Avengers: Endgame

Cast: Robert Downey Jr., Chris Evans, Mark Ruffalo, Chris Hemsworth, Scarlett Johansson, Jeremy Renner, Don Cheadle, Paul Rudd, Brie Larson, Karen Gillan, Bradley Cooper, Gwyneth Paltrow, Josh Brolin

Directors: Anthony Russo, Joe Russo

Writers: Christopher Markus, Stephen McFeely


We know for a fact that Avengers: Endgame will not be the last movie in the MCU. Even if the trailer for Spider-Man: Far From Home hadn’t already hit theatres by the time of the film’s release or that most of the stars in this film weren’t already contracted to appear in future instalments, it doesn’t take a genius to understand that Marvel and Disney are in no hurry to end their multi-platform, billion dollar franchise. One of the most notable things about Endgame though is how much it feels like a definitive conclusion to the story the MCU has told over the course of the 22 films they’ve released in the last 11 years. This is of course partly to do with the understanding that some of the film’s biggest stars, including Robert Downey Jr. and Chris Evans, would be retiring their characters with this movie. From a storytelling perspective, there is a definite sense of finality surrounding Endgame as it promises to deliver a conclusion to the stories of the characters who originally helped launch the series. It feels like a certain era has come to an end and the time has come for the old hands to step down and pass the torch over to the younger, fresher, and more diverse line-up slated to take their place. Understanding this, Endgame presents itself as the final chapter of an epic saga with all the grandeur, gravity and magnitude such a coda demands.

Endgame picks up immediately following the events of Infinity War, an epic earth shattering crossover event that ended with Thanos (Josh Brolin) collecting the six infinity stones and wiping out half of the universe with a snap of his fingers. Previously when the Marvel cinematic universe had seen a dramatic shift in the status quo, whether it be a change in the Avenger line-up, the disbandment of SHIELD, or half of Earth’s mightiest heroes becoming fugitives, the shift doesn’t tend to feel as momentous as it should since the filmic format favoured by the MCU is unsuited for the task of conveying long-term consequences. When Age of Ultron concluded with a new team of Avengers, we only get to see them do one mission together before the whole Avengers Initiative was terminated in Civil War. Even then, the reality of a world without the Avengers never got much time to sink in because as soon as Thanos came knocking in Infinity War, the team was back together again. This is why it’s so striking to see Endgame devote so much of its time towards depicting the tragic outcome of a post-Thanos world. Instead of immediately retconning the ending of the last film so that the Avengers might get back to business as quickly as possible, most of this film is actively focused on exploring and understanding the emotional toil of the surviving characters.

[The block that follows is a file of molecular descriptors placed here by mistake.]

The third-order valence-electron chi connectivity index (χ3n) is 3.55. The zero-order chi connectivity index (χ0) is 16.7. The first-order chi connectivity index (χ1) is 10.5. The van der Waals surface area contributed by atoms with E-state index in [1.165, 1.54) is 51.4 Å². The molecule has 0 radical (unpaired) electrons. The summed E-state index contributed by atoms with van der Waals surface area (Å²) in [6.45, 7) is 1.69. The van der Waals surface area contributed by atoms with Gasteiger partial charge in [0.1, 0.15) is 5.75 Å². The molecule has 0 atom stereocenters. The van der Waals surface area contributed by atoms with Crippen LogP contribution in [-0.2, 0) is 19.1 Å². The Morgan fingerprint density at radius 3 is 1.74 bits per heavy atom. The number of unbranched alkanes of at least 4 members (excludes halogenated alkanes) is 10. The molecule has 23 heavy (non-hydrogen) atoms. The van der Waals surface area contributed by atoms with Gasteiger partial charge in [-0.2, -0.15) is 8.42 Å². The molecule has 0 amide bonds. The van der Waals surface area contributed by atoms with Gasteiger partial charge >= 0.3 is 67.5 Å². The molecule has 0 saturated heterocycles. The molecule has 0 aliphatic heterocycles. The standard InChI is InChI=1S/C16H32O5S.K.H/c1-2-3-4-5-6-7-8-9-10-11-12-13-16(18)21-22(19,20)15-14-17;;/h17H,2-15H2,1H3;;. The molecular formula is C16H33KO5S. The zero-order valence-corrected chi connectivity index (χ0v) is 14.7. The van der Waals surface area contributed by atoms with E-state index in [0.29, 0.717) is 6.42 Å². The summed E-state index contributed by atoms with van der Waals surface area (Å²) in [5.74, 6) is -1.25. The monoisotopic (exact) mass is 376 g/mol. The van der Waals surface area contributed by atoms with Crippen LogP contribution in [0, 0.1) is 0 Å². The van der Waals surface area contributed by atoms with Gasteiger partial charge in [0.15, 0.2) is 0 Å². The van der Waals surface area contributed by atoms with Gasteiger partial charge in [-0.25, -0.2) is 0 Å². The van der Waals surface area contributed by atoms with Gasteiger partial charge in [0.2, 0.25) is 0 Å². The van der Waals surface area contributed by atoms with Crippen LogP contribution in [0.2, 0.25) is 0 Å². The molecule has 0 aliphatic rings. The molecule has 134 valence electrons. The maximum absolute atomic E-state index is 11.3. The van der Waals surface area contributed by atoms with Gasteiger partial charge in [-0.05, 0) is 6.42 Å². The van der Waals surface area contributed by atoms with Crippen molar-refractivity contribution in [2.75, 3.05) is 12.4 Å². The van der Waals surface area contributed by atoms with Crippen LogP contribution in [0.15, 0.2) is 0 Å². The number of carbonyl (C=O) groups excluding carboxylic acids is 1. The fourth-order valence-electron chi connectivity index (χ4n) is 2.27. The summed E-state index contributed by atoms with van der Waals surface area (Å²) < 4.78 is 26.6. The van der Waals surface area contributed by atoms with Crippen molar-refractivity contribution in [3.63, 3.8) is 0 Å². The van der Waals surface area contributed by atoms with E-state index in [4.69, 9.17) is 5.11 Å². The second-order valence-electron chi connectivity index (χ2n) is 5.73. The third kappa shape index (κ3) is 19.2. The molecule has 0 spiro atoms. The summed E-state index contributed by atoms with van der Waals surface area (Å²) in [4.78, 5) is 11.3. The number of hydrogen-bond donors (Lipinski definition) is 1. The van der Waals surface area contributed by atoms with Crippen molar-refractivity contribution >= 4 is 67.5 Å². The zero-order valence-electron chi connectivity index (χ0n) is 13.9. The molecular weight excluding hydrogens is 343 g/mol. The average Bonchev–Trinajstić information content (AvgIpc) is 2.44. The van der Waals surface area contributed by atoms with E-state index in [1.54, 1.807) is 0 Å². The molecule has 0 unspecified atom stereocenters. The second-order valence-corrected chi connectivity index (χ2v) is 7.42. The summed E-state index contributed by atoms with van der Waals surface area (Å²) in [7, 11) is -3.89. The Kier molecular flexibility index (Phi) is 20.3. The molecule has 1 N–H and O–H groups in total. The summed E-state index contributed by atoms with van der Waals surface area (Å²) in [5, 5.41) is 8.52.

Those who survived the last film include Steve Rogers (Chris Evans), Tony Stark (Robert Downey Jr.), Thor (Chris Hemsworth), Bruce Banner (Mark Ruffalo), and Natasha Romanoff (Scarlett Johansson). Each is severely affected by their failure to stop Thanos and, even with the help of the newly arrived Captain Marvel (Brie Larson), all efforts to undo the damage prove futile. The only thing left for them is to live on in this new world and achieve what sense of normalcy they can. A significant amount of the film plays out not unlike a blockbuster remake of HBO’s The Leftovers as we’re treated to surprisingly profound explorations of grief. The characters who’ve been left behind following this galactic genocide have to deal with such feelings as personal loss, survivor’s guilt, dejection, disillusionment, helplessness and the crushing weight of failure and defeat. For those wondering why this chapter of the Marvel saga demands a three-hour runtime, this is it. In order for us to appreciate the desperation of the Avengers’ effort to fix the world that Thanos broke, we first must appreciate what it is they’ve all lost and what it is they’re each fighting for. Thus when Scott Lang (Paul Rudd) returns from his ill-timed trip to the Quantum Realm in Ant-Man and the Wasp and presents the Avengers with a possible solution, we’re ready to root for them all the harder.

Even then, however, the film doesn’t leap straight into the action. Endgame is a film about reflection and, given the impossibility of what they have to achieve compared with how much they’ve already lost and what little they’ve managed to hold on to, the film allows room for the characters to decide how much more they’re willing to sacrifice and how much further they’re willing to go. Given the stakes that have been set up, it’s not much of a stretch to consider that this may well be a one-way trip for some of the team, which by this point includes Clint Barton (Jeremy Renner), James Rhodes (Don Cheadle), Nebula (Karen Gillan) and Rocket (Bradley Cooper). Where Infinity War struggled to accommodate each major character and share out whatever amount of screen-time they could spare, Endgame benefits enormously from having a smaller cast to work with and it is here that the long-form storytelling and character development starts to pay off. Inevitably it’s the main characters who experience the most meaningful changes while the side characters more or less fulfil their usual roles (with the exception of Nebula, who is given an extraordinary arc). Thus Captain America’s sense of duty compounded with his mourning for the life he had to give up to become a hero, Iron Man’s eternal struggle between his conceited ego and sincere desire to help and protect others, and Thor’s repressed traumas and insecurities versus the burden of his responsibility to his people; all these arcs are concluded in ways that, by the end of the film, feel fitting and earned.